Asheivlle – Broadway Street in Asheville may contain more historical markers than any other road in the county. This week’s marker, like the last two weeks comes from there and reads, “Battle of Asheville: On April 3, 1865, Union Col. Isaac M. Kirby left East Tenn. with 1100 men on a raid against Asheville. On April 6, Kirby’s force was defeated by local militia under Col. G. W. Clayton. Earthworks remain 100 yds. N.”
In the annals of Western North Carolina’s Civil War history, April 3, 1865, stands as a day of tension and turmoil, as Colonel Isaac M. Kirby, at the helm of the 101st Ohio Infantry, received orders to embark on a critical mission – to scout the enigmatic terrain in the direction of Asheville. Colonel Kirby, at the helm of 900 troops, found himself navigating the rugged landscape of the region, his ranks further augmented by an estimated 200 partisans and Confederate deserters who had pledged their loyalty to the United States.
Departing from Greeneville, Tennessee, Kirby’s expeditionary force embarked on this audacious journey into the heart of Confederate territory. On their first night, they encamped at the restorative haven of Warm Springs. Realizing the challenges ahead, Kirby made a calculated decision – to leave behind his cumbersome cannons and wagons, stationing them under vigilant guard at Warm Springs. With unyielding determination, he pressed onward towards Asheville, now with only his infantry at his side. The march was not without consequence, as Kirby’s men resorted to burning two bridges along their route, cutting off potential avenues of pursuit.
Word of Kirby’s approaching force reached Colonel George W. Clayton, Asheville’s highest-ranking officer at the time. Understanding the gravity of the situation, Clayton hastily summoned the Home Guard to the city’s defense. This motley crew, consisting of the forty-four member-strong “Silver Grays” – a group that astonishingly included a 14-year-old boy and a 60-year-old Baptist minister – was bolstered by approximately 250 additional men. Clayton’s leadership was characterized by a mix of persuasion and coercion as he cajoled, argued, and even shamed these reluctant defenders into taking up arms to safeguard Asheville’s future.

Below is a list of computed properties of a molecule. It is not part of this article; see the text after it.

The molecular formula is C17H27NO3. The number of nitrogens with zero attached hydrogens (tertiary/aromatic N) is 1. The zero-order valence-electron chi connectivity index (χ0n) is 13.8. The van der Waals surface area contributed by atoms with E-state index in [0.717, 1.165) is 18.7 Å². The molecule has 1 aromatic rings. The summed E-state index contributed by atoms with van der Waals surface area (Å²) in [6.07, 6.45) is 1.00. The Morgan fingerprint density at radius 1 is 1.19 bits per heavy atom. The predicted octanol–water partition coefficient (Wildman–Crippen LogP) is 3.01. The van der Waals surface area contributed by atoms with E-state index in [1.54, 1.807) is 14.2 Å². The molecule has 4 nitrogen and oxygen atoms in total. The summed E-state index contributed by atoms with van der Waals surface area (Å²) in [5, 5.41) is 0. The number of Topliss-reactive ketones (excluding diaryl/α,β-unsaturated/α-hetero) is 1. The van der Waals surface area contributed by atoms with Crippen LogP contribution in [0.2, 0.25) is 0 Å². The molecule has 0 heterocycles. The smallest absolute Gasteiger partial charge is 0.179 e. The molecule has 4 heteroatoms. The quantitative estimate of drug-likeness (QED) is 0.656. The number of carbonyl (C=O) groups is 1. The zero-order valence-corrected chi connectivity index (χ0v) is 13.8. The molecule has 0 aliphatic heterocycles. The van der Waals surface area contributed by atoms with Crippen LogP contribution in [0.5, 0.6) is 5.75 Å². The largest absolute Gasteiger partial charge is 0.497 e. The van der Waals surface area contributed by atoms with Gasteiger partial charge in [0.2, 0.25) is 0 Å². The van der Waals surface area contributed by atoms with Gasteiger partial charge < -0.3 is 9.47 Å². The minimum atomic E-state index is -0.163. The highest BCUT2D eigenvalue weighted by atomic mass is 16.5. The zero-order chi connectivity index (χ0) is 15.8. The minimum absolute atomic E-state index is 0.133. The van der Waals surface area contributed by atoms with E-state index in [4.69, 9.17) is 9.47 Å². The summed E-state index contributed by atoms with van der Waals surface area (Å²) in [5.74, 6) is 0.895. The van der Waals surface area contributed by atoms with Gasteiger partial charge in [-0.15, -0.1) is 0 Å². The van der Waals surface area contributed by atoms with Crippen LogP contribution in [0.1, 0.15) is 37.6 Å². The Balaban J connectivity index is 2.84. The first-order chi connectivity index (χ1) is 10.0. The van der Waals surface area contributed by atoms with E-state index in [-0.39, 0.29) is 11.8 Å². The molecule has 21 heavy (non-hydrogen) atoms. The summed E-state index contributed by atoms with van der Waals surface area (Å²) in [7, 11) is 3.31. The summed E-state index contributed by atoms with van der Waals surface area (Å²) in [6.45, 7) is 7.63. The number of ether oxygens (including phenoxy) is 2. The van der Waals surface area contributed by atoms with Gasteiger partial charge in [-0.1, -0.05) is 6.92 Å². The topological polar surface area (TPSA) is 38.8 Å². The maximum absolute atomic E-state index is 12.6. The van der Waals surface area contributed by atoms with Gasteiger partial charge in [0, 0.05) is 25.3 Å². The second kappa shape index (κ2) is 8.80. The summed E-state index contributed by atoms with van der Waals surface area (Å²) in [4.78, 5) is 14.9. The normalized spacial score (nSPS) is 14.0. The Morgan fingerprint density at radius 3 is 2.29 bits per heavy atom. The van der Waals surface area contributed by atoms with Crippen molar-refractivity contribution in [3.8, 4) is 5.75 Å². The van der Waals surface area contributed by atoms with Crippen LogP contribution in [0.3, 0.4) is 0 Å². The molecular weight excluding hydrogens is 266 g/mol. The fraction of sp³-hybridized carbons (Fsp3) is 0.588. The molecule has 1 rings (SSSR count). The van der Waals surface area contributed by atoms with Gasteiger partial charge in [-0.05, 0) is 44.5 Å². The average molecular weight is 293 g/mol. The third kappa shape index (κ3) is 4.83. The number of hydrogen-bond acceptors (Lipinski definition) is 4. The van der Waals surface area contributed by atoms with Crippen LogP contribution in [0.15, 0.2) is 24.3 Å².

Colonel Clayton assembled his hastily-formed militia, arming them with two diminutive brass Napoleon cannons. Together, they marched to rudimentary earthworks strategically positioned to overlook the path along the French Broad River, which Kirby’s forces would likely traverse.
When the two opposing forces clashed on that fateful day at 3 o’clock in the afternoon, there were no elaborate tactical maneuvers; instead, the battlefield resounded with the relentless crack of musket fire punctuated by sporadic cannon volleys. This intense exchange of gunfire and artillery barrages persisted for approximately five grueling hours.
As night fell, it was Kirby’s men who retreated in haste along the very route they had taken during their approach. In their wake, they left behind a trail of abandoned rifles, canteens, and haversacks. Colonel Kirby’s accounts of the engagement reveal a certain level of misinformation regarding the strength and numbers of his adversaries.
Reports concerning casualties from this engagement vary, with some claiming none and others suggesting up to three. Yet, the morning after the skirmish, Confederate forces inspecting Kirby’s abandoned position made a gruesome discovery – the leg of a Union soldier still encased within a boot.
Regrettably, apart from a few fragmentary entries in the Official Records of the War of the Rebellion, our understanding of this encounter remains shrouded in historical obscurity. However, one intrepid historian, Forster A. Sondley, who chronicled the history of Buncombe County, also had a personal connection to this engagement. Sondley had his Shetland pony stolen by Kirby’s troops on their way to the engagement, an unfortunate incident that underscored the tumultuous nature of this chapter in Asheville’s history.
Today, the very site of the breastworks where this dramatic confrontation unfolded has become an integral part of the campus of the University of North Carolina at Asheville.
Nevertheless, a lingering controversy endures among historians and residents alike – was the skirmish of April 3, 1865, truly a battle, a mere skirmish, or perhaps an engagement? In the context of what little is known about this event, it is plausible to regard it as an engagement, falling short of the scale and intensity typically associated with full-blown battles, yet more substantial than a mere skirmish, forever etching its place in the intriguing tapestry of Western North Carolina’s Civil War history.